Hong Kong security chief rebukes foreign criticism against Article 23 legislation

Chris Tang

5th March 2024 – (Hong Kong) Hong Kong’s Secretary for Security, Chris Tang, addressed the media today, vehemently denouncing attempts by foreign politicians and individuals implicated in national security cases who have fled the city to malign the legislative work on Article 23 of the Basic Law. Tang methodically countered criticisms levelled by personalities such as U.K. Foreign Secretary Cameron, U.S. Consul General to Hong Kong and Macau Gregory May, and former Legislative Council member Ted Hui Chi-fung. Furthermore, Tang condemned Hui’s recent online disclosure of police and judicial officers’ identities and his call for public assistance in doxxing them, labelling these acts as deplorable.

During an interview with BBC reporters on Hong Kong streets, many locals declined to comment on their views regarding the Article 23 legislation. In response, Tang said, “The people I’ve come across are very forthcoming in expressing their support for Article 23. Why certain individuals are hesitant to respond to these questions is something I find difficult to comment on.”

Following his attendance at World Customs Organisation 6th Global Canine Forum today, Tang met with the press to discuss the results of the public consultation on Article 23 legislation. He reported that the government had received 13,489 submissions, with an overwhelming 98.6% in favour and suggestions for improvement. Only 0.72% of the submissions opposed the legislation, amounting to 97 submissions. Tang emphasised that Article 23 is a defensive law designed to “lock the doors and windows” of the city to protect national and Hong Kong’s security, suggesting that those against the legislation have ulterior motives that may endanger national security.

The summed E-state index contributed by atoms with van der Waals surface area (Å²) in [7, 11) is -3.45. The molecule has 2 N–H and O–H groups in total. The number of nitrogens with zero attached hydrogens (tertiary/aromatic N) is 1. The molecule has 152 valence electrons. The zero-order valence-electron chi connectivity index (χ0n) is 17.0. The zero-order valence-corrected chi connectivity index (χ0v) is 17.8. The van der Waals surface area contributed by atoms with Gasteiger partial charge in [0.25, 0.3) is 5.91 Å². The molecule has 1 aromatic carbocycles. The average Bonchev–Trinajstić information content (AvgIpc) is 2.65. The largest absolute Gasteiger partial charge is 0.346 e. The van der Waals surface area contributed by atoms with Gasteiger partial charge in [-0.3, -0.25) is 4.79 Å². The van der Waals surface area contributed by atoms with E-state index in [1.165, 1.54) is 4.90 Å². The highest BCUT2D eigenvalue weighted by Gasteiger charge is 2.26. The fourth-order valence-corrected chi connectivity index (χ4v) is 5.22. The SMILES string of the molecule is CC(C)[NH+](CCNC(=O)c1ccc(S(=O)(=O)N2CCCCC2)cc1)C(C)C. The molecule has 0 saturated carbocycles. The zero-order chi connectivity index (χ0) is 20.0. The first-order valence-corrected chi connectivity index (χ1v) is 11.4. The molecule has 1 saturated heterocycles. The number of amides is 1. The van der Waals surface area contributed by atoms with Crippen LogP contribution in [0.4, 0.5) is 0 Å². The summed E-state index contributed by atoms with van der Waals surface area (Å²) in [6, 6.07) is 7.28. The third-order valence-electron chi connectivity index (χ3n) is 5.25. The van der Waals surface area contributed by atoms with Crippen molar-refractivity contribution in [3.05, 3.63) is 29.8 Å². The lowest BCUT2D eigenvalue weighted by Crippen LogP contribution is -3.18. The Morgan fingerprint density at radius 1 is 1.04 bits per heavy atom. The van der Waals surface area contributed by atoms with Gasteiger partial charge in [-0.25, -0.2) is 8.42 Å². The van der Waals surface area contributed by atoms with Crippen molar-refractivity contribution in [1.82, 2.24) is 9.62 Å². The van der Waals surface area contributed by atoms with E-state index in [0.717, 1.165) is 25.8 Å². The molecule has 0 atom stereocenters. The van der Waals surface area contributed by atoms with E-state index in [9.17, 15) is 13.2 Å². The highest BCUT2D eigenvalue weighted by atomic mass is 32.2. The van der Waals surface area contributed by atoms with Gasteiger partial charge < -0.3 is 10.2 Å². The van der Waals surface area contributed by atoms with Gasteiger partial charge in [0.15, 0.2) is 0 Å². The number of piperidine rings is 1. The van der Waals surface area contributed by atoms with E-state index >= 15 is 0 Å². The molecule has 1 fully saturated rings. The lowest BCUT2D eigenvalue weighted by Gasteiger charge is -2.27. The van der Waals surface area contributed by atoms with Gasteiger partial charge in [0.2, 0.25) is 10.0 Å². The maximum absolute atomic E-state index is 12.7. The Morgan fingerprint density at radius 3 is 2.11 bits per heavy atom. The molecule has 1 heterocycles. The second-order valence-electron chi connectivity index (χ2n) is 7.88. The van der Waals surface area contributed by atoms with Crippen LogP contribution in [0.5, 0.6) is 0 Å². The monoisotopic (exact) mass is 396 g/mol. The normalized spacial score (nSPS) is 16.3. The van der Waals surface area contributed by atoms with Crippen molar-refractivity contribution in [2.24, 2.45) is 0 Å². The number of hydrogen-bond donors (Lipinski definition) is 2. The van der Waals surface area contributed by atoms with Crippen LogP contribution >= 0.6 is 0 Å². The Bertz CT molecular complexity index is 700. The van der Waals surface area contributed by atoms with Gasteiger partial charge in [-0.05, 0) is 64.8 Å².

Tang noted that the opposing submissions were often anonymous or unidentifiable, with a quarter of the identifiable objections stemming from individuals connected with overseas anti-China groups, fugitives, and persons detained over national security cases. He singled out ‘Hong Kong Watch’, criticising its call for international sanctions against the country and Hong Kong and identifying its patron as the former Hong Kong Governor Chris Patten and its advisor as the fugitive Ted Hui.

Tang disputed recent criticisms from foreign politicians against Article 23. Citing remarks from the U.K.’s Cameron, who suggested that the U.K.’s system was superior to Hong Kong’s, Tang invoked the UN Charter to argue for mutual respect and the right of each country to establish its own system. He accused Cameron of harbouring a colonial mindset and of exhibiting double standards.

Furthermore, Tang dismissed concerns from U.S. Consul General May, who advised U.S. companies to use disposable phones and laptops when visiting Hong Kong, suggesting that espionage is, in fact, a U.S. forte. Tang questioned whether businesspeople in the U.S. also had to resort to such measures, asserting that Hong Kong operates under legal protections that are justified and natural.

Lastly, Tang rebuked former lawmaker Ted Hui for encouraging foreign sanctions against Hong Kong’s judiciary and for his calls to doxx, which could violate the National Security Law and privacy regulations. Tang branded Hui’s actions as contemptible and dishonourable, asserting that Hongkongers would see such behaviour as shameful and that it demonstrated the importance of legislation to protect law enforcement and judicial personnel.